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RIKON's Heavy Duty 70-3040 lathe. (Read 246 times)
 
Don R Davis
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Jet 12-21 lathe which is a nice upgrade from my spindle lathe.
RIKON's Heavy Duty 70-3040 lathe.
Jun 28th, 2020 at 8:20pm
 
I wanted to know if anyone has bought the new lathe Rikon has. I was wondering what you thought of it. Just reading about it and looking at pictures I think I kind of like it. It sure would look good setting in my shop.   Thumbs Up
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Robert Evans
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Re: RIKON's Heavy Duty 70-3040 lathe.
Reply #1 - Jun 28th, 2020 at 11:45pm
 
This is the first time I've looked over the new Rikon lathe.  My only concern would be how stable is the tail stock going to be if it's on some kind of a sliding mechanism.  The rest of the specs look pretty good.  You want the tailstock to lock down inline with the headstock.
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Ed Weber
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Re: RIKON's Heavy Duty 70-3040 lathe.
Reply #2 - Jun 29th, 2020 at 8:21am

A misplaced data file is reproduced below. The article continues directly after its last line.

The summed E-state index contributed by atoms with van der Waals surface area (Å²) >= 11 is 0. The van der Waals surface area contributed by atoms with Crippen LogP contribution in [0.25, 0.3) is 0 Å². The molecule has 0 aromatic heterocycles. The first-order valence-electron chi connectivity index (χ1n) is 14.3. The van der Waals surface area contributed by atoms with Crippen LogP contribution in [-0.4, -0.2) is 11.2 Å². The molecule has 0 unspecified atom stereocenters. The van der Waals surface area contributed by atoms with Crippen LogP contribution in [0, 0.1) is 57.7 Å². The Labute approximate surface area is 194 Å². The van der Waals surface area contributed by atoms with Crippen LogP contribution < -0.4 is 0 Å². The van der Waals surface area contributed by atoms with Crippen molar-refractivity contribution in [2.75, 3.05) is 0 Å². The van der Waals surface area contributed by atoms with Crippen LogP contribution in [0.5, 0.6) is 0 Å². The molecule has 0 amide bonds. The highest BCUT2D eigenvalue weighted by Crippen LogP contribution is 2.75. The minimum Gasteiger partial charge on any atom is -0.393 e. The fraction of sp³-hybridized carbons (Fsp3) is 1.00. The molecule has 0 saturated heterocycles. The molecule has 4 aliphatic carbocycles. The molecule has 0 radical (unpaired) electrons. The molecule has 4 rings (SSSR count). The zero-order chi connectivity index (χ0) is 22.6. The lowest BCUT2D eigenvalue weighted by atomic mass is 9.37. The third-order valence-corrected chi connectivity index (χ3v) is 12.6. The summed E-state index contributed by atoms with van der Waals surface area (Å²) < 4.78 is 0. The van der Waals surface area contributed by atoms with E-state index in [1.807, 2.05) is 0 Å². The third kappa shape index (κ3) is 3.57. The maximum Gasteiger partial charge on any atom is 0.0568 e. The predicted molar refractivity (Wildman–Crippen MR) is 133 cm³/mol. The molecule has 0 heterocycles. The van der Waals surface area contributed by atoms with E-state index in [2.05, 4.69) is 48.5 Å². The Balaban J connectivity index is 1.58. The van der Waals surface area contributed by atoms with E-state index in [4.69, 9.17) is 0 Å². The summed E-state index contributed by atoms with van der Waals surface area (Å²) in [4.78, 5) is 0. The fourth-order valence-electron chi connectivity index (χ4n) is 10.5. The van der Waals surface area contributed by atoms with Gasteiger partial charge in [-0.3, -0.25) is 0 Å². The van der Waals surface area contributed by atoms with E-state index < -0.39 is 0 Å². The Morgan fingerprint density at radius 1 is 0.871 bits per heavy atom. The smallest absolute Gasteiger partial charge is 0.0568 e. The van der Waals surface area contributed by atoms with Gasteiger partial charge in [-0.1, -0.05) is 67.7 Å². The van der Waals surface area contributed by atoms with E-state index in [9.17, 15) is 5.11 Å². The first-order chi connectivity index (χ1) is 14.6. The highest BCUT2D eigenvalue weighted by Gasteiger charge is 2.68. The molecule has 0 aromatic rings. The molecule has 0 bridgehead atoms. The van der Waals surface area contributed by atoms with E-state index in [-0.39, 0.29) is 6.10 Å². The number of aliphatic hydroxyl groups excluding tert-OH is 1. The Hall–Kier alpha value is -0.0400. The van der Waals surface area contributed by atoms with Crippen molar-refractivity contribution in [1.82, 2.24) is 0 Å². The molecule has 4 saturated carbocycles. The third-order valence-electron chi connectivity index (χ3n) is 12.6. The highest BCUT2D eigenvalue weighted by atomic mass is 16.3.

I know it's been on sale for a while now, $3700
I can not find any reviews on it, not sure what to make of that.
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Jeff Vanden Boogart
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Re: RIKON's Heavy Duty 70-3040 lathe.
Reply #3 - Jul 1st, 2020 at 10:48am
 
Sliding bed is a neat idea but maybe a little gimmicky (is that a word...lol) for a wood lathe.  Personally, I really like a sliding headstock.
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Louie Powell
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Re: RIKON's Heavy Duty 70-3040 lathe.
Reply #4 - Jul 1st, 2020 at 12:11pm
 
Here's a link to an earlier discussion of this lathe - - -

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John Grace
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Re: RIKON's Heavy Duty 70-3040 lathe.
Reply #5 - Jul 9th, 2020 at 11:24am
 
I do like the looks of the machine...has a nice 'clean' appearance to it.  Likes:  the 3HP motor, the larger LCD display, and the simplicity of the controls.  Concerns:  the Rikon weighs almost 200 pounds less than the Powermatic.  Yes, the Powermatic is several hundred collars more but to me that's seems a trivial expense relative to the over-all costs.  Bigger Concern:  sliding table.  An interesting and clever idea...but just like buying a new car, there's always a danger in buying a given model's first year production run.  Another way to look at this machine of course is what other products are available with the same motor and swing but without the sliding ways?
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Louie Powell
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Re: RIKON's Heavy Duty 70-3040 lathe.
Reply #6 - Jul 9th, 2020 at 12:50pm